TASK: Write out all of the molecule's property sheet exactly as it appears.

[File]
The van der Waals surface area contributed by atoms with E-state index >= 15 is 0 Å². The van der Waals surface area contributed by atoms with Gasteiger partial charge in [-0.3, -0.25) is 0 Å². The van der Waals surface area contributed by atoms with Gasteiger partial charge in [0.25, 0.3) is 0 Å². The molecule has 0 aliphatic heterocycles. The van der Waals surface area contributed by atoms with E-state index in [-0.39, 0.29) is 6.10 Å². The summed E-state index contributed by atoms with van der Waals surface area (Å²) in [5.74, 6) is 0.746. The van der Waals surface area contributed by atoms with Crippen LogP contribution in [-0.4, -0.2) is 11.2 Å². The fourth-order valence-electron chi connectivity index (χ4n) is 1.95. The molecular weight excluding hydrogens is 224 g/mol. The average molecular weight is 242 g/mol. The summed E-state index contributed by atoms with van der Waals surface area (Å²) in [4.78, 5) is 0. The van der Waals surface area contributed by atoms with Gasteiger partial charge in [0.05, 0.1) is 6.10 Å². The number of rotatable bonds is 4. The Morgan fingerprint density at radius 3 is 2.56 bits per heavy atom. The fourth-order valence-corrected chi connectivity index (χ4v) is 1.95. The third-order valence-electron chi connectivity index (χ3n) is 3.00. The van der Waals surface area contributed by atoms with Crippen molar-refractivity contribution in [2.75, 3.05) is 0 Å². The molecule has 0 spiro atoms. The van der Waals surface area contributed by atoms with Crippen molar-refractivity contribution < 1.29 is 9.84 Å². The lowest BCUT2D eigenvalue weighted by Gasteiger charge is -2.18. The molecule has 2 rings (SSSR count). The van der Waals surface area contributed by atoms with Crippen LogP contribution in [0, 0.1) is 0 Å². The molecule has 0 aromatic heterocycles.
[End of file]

The van der Waals surface area contributed by atoms with E-state index >= 15 is 0 Å². The van der Waals surface area contributed by atoms with Gasteiger partial charge in [-0.3, -0.25) is 0 Å². The van der Waals surface area contributed by atoms with Gasteiger partial charge in [0.25, 0.3) is 0 Å². The molecule has 0 aliphatic heterocycles. The van der Waals surface area contributed by atoms with E-state index in [-0.39, 0.29) is 6.10 Å². The summed E-state index contributed by atoms with van der Waals surface area (Å²) in [5.74, 6) is 0.746. The van der Waals surface area contributed by atoms with Crippen LogP contribution in [-0.4, -0.2) is 11.2 Å². The fourth-order valence-electron chi connectivity index (χ4n) is 1.95. The molecular weight excluding hydrogens is 224 g/mol. The average molecular weight is 242 g/mol. The summed E-state index contributed by atoms with van der Waals surface area (Å²) in [4.78, 5) is 0. The van der Waals surface area contributed by atoms with Gasteiger partial charge in [0.05, 0.1) is 6.10 Å². The number of rotatable bonds is 4. The Morgan fingerprint density at radius 3 is 2.56 bits per heavy atom. The fourth-order valence-corrected chi connectivity index (χ4v) is 1.95. The third-order valence-electron chi connectivity index (χ3n) is 3.00. The van der Waals surface area contributed by atoms with Crippen molar-refractivity contribution in [2.75, 3.05) is 0 Å². The molecule has 0 spiro atoms. The van der Waals surface area contributed by atoms with Crippen molar-refractivity contribution < 1.29 is 9.84 Å². The lowest BCUT2D eigenvalue weighted by Gasteiger charge is -2.18. The molecule has 2 rings (SSSR count). The van der Waals surface area contributed by atoms with Crippen LogP contribution in [0, 0.1) is 0 Å². The molecule has 0 aromatic heterocycles.